One Page Ahead Words, words, words.

1 April 2008 @ 10pm

social, web

Facebook: Trying to get it

I’m trying to get it. But I’ve gotta be missing something. I like to stay reasonably on top of leading-edge web tech and trends. I don’t jump for the latest hype, but I do pay attention to what’s happening on the intertubes. This Facebook thing is supposedly hot stuff. I’m totally there.

According to Forbes magazine, Mark Zuckerberg, founder and CEO of Facebook, is the youngest self-made billionaire on the planet. Facebook is currently valued at around 15 billion dollars. 67 million other users are spending hours a day connecting with friends. Advertisers are flocking to the revenue potential available with the new Facebook development platform. For a hugely successful social networking website like that, there’s gotta be some pretty special magic to it. Right?

Back in 2003 I started picking up on the buzz around social network sites. I wasn’t really sure what a social network would do for me, but I was listening.

I dipped my toes into Friendster, then later Orkut. Earlier than those, I left a few personal crumbs with Classmates. There were others out there that I passed on since social networks were so quickly sprouting and dying in ’03-’04. I saw that they had some potential benefits, so what the heck? But from the beginning I’ve been consistently running into a few of the same questions and problems.

First, which network are all of your friends on? That’s a big one. I have some friends on this network, others on another network, and few are on both. And that’s not counting the friends who don’t give a damn what an online social network site is. What about the online friends whose main presence was predominantly on message boards?

Second, I’ve already had the mail, phone, and email contact info of the majority of my friends. Those communication methods have been pretty darn functional for years, more than a decade even. My friends are still receptive to any of those contact methods too. Although, in my getting theoretically busier over the past years, I’m sorry to say that I haven’t been doing a great job of using these to keep in touch with everyone. Just ask Mom (I’ll call tomorrow, I promise!).

Third, maintaining an active presence on one or more social networks demands time and attention. One has to keep up on what all of your friends are doing. You have to approve new friends (after figuring out whether you actually know them, if that’s a concern). There are comments to read and respond to. Friends’ new photos need to be reviewed. And then there’s managing all of those movie quizzes, personality tests, and… um… pokes and zombie biting? Why am I not seeing the value in having been virtually bitten by the binary undead?

MySpace started getting big a few years back. To me it was Yet Another Social Network. Sure it was popular, but look at the design of those pages. All polluted and flashing, it was practically screaming Son of the <Blink> Tag! No way was I going to join this one. Absolutely not. Then I found out that a friend was on MySpace. I wanted to keep up with what she had going on but… one had to be a member to access all of the content. Sure I could pick up the phone or email her to see what’s new. And I see her on a somewhat regular basis anyway. But I know that she’s probably already updated things on her MySpace page. Why make her repeat herself? Dang it. I signed up for MySpace.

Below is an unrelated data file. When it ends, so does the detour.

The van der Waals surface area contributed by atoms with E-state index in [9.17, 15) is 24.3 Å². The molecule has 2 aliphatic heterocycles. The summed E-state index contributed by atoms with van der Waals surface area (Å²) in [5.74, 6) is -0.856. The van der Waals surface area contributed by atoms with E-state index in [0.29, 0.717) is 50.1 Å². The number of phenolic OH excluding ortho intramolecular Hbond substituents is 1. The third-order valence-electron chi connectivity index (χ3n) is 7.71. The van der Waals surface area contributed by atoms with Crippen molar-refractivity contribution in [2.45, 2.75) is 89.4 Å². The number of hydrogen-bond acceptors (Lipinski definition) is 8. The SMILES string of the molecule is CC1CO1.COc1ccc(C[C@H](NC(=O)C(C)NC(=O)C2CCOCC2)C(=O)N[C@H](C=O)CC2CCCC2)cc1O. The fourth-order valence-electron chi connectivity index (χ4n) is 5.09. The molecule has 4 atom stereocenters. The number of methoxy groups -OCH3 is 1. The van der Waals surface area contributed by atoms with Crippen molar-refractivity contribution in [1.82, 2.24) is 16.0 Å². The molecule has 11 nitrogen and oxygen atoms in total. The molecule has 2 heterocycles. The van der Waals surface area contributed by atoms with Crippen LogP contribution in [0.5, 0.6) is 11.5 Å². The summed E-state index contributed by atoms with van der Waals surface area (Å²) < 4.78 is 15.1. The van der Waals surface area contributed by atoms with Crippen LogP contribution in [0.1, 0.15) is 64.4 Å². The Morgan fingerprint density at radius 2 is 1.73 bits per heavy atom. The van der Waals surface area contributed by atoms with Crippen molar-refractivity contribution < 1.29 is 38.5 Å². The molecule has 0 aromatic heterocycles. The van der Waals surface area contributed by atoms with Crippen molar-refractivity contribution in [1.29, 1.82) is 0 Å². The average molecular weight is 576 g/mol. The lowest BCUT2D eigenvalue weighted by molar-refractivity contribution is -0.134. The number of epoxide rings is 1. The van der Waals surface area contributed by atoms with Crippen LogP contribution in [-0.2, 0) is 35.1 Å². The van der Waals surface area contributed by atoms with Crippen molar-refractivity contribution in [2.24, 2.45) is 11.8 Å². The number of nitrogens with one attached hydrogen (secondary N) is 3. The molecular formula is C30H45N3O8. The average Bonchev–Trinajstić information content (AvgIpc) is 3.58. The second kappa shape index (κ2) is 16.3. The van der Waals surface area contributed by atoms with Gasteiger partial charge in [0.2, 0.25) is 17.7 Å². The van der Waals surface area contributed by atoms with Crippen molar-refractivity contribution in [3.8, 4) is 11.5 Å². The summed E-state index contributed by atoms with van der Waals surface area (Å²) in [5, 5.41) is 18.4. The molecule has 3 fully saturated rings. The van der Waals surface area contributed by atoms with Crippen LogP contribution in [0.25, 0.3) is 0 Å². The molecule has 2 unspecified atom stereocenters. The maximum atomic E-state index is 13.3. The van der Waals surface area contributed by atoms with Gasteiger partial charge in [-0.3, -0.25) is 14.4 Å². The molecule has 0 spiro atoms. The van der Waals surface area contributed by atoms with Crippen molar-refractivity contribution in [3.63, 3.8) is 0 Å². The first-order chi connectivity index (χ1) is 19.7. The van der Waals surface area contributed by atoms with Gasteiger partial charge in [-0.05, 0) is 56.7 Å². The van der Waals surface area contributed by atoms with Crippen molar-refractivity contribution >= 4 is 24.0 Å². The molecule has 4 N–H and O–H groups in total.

I don’t recall exactly what motivated me into Facebook. Perhaps it was thinking that it had to be improved over MySpace. It’s better in some ways, but there’s still a ton of chatter that leaves me hesitant to visit the site. I’m sure I could clean things up a little, but I still wouldn’t be using the sites for much more than a marker on the web for others to find me. Though my Friendster and Orkut profiles appear to still be out there, they’re only gathering dust, digital droppings left while the web changed.

That’s the thing. I don’t do a whole lot of interacting with friends via MySpace or Facebook. And both of those sites will likely shuffle off to the Internet Archive one of these years anyway. The web landscape is constantly changing (sigh… Mosaic). So why am I there? Or, why do I keep signing up for the damn things? The sites are most useful for seeing what some friends are up to. But that’s not interacting. I’d prefer to actually talk in person or on the phone with friends, share a non-virtual beer, go out to a restaurant or movie or both.

So in light of my reluctant activity on these sites, and yet still seeing the need to keep in touch with friends, how do I establish my own optimum social network? I think we’re looking at it right here. Developing this blog and my website overall seems a much more worthwhile use of my time and energy. Obviously this strategy isn’t for everyone. A big appeal of MySpace and Facebook is that they’ve already laid that groundwork for what a lot of users need in online social networking. And I’ll still have a presence on those sites for a while. But it’ll be interesting to see what I can grow right here, along with the archaic pre-21st century tools that still exist. I’ll have to report back as this experiment goes on.

Am I completely missing something way totally cool with Facebook or MySpace?